Letter ID: 0329
Reference: TNA, SP 84/42/274 f.274r-275v
Citation: DCB/001/HTML/0329/008
Date: 10 August 1591
Copies: 1067 



Addressed: To the right honorable my very singular good Lord the L. Burghley Lord highe Treasurer of England.

Endorsed: 10 August 1591. Master Bodeleie to my L. Towchinge the dissolving of the States Armie./

Later Addition: 10 August 91


May it please your good L. Upon certaine intelligence of the Enemies continuance in the places whiche I signified about three daies agoe, it is generally thought, that his intention is still to stay in those quarters: partly to assure his levie out of Ger- many, and partly to attend our comming to Nieu- meghen. For considering howe his nombers are increased every day, it is feared very muche, that if our army were past the Wael, he might force us to retire with dommage and dishonor. Wherupon, so smalle apparance being offered of the Enemies re- movall, and our forces leesing time for all other ex- ploites, it is resolved heere to day in a generall meeting aswell of the Councel, as of the martial com- maunders, that for the better commoditie of refreshing the army, and for attending what the Enemie will en- terprise upon it, all the souldiers for a time shall be placed in garrison. but so conveniently distri- buted, as they may come against together in two or three daies, to be soddainly imploied, before the Enemie can have knowledge of any enterprise towardes. Moreover it hath bin earnestly requested by the states of Zeland, that some attempt should be given for surprising of Hulst in the land of Waes: which is a place of good importance to those of that Province, and may force a great contrey to come in contribution. The motion hath bin made, and is very well liked, but no resolution is taken upon it. Nevertheles it hath bin some occasion of this present repartition of the troupes into garrison: for that they thinke it will availe for the better execution of their pur- pose on the soddaine. I have by a former acquainted your L. with the offer of the states to Monsieur de Reibous, in case the army of Germany could be drawen to come this way, to witte, of 1000li sterling in present pay, and of bridges and boates, with other like necessaries, to passe their army fol.274v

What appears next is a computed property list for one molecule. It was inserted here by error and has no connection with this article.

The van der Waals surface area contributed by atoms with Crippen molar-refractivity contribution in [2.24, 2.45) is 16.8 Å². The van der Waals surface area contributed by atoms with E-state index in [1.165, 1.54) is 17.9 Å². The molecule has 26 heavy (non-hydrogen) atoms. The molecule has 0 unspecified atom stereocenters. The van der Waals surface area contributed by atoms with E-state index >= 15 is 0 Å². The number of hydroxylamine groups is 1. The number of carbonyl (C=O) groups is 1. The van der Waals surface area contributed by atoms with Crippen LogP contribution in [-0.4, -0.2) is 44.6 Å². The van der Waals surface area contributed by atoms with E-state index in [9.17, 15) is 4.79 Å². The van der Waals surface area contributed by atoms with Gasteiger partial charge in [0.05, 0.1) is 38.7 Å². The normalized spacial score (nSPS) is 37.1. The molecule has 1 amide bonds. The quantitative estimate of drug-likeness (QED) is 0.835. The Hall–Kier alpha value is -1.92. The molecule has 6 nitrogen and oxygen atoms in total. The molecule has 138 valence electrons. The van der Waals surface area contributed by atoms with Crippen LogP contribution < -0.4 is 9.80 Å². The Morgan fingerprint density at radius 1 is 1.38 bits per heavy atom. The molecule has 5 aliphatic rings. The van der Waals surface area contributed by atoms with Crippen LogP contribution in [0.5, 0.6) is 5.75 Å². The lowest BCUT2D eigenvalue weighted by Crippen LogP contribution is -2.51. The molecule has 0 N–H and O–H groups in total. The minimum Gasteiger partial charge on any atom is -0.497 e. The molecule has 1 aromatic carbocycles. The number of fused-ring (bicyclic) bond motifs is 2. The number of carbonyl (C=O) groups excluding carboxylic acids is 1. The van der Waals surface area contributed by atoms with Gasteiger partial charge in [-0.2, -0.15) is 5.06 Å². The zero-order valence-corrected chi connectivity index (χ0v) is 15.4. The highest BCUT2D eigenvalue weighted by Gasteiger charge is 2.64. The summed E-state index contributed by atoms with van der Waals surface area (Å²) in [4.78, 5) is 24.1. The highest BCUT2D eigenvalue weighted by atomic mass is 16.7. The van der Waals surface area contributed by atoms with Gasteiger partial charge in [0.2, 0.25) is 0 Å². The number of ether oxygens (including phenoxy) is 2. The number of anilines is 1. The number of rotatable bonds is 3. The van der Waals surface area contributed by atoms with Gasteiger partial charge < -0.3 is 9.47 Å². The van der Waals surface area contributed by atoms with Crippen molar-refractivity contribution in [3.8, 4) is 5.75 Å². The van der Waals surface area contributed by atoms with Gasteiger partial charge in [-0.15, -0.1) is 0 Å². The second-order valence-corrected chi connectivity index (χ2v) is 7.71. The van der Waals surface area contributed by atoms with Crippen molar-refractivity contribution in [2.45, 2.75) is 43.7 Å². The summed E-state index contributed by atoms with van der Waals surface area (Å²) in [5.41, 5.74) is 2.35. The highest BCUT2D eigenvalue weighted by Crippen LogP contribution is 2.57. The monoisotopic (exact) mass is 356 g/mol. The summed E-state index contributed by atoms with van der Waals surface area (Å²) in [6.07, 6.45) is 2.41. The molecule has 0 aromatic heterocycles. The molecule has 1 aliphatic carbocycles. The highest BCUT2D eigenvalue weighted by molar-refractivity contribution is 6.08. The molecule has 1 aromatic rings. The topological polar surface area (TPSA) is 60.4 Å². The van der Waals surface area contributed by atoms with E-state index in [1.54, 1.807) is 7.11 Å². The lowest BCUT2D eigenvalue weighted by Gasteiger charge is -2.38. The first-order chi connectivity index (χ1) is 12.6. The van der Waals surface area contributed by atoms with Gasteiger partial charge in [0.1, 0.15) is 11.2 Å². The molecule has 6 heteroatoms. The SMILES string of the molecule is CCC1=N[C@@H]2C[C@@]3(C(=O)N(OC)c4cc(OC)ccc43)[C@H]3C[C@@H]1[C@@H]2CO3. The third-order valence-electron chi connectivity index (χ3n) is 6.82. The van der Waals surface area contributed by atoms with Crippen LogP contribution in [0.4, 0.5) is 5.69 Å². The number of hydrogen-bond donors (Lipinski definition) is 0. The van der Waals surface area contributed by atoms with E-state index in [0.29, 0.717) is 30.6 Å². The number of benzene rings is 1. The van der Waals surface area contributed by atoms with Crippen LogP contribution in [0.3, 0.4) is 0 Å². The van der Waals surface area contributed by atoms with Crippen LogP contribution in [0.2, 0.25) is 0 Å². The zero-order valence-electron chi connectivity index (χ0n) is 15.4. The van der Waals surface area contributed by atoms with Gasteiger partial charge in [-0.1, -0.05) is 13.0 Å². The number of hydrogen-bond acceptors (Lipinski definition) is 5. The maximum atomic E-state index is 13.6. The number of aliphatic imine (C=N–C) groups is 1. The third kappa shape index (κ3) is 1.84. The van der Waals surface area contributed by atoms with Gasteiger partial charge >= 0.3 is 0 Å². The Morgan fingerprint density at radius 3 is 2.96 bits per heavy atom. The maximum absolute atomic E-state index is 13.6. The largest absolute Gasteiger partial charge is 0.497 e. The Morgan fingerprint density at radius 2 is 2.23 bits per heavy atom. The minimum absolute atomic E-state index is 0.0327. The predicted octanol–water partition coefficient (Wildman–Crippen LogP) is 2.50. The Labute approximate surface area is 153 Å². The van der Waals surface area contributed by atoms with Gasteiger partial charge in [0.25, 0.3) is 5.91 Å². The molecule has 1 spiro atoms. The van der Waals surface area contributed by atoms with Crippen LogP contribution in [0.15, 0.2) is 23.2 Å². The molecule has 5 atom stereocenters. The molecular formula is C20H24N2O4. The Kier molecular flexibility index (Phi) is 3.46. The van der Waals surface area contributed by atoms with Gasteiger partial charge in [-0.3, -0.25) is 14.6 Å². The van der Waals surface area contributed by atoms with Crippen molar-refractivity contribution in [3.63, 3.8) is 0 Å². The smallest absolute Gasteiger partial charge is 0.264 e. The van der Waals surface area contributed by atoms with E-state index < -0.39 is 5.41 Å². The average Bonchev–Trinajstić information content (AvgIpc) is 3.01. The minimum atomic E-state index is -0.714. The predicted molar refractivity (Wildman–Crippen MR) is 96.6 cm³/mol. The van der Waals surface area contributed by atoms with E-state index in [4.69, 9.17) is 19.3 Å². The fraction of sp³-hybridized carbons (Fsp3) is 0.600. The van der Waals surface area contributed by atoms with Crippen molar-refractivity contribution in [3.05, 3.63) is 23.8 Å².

over rivers. There is nowe an answear sent unto them from the vicount of Turenne and from Monsieur de Reibous, which they addresse unto us Count Maurice. That your L. might be informed, what cause is preten- ded, that they have not accepted that offer of the states, I have sent yow the transcript of their letters to the Count. Monsieur de Turenne will not seeme in his answear to speake so plainely as the other, who reporteth to Count Maurice the vicounts opinion of his inclination to the having of those forces, which he thought was over faint and cold, for a mater of that weight. And so it was undoubtedly, when he writte his letter to the vicount. For the offer from the states was made at suche time, as the Enemies army was lodged in the Betuwe, and all the contrey in suche perplexitie, as they dou- bted very muche, unles they could procure to be presently relieved with some forraine assistance, a great part of these quarters might be easely spoiled, and the general state in daunger. But three daies after that [writing] offer, they obtened a victorie upon the Enemies horse, which caused them soddainly, to forsake the Betuwe, and quenched that desire which the states had before, to calle in the Germaines. Then it was that Count Maurice writte his letter to the Vicount, not refusing to accomplishe what- soever had bin offered, but somwhat quailing in his earnestnes in respect of intreaty, and leaving it wholy to the choise of the vicount himself. For al- aies before both the Count and the states had this persuasion, that unles they should be driven to some extremitie by the Enemie, a short aboade of that army, could bring but litle benefit, and that it could not be so short, but that the contrey thereby would be dammified greatly. Of this conceat of the Count I certified Sir Horace Pallavicine at his being with the vicount, and as farre [.] as I remember fol.275r
I writte the same unto your L. Because it may appeere by the letter of Monsieur de Reibous, that he reporteth so plainely what the vicount had con- ceaved, upon speciall affection that he beareth to the Count, it might peradventure be offensively taken, if it should be understoode that the letter is imparted, whiche I leave unto your L. to consider as yow please, and so I take my humble leave. From Arnham. August 10 1591. Your L. most humbly bounden Tho. Bodley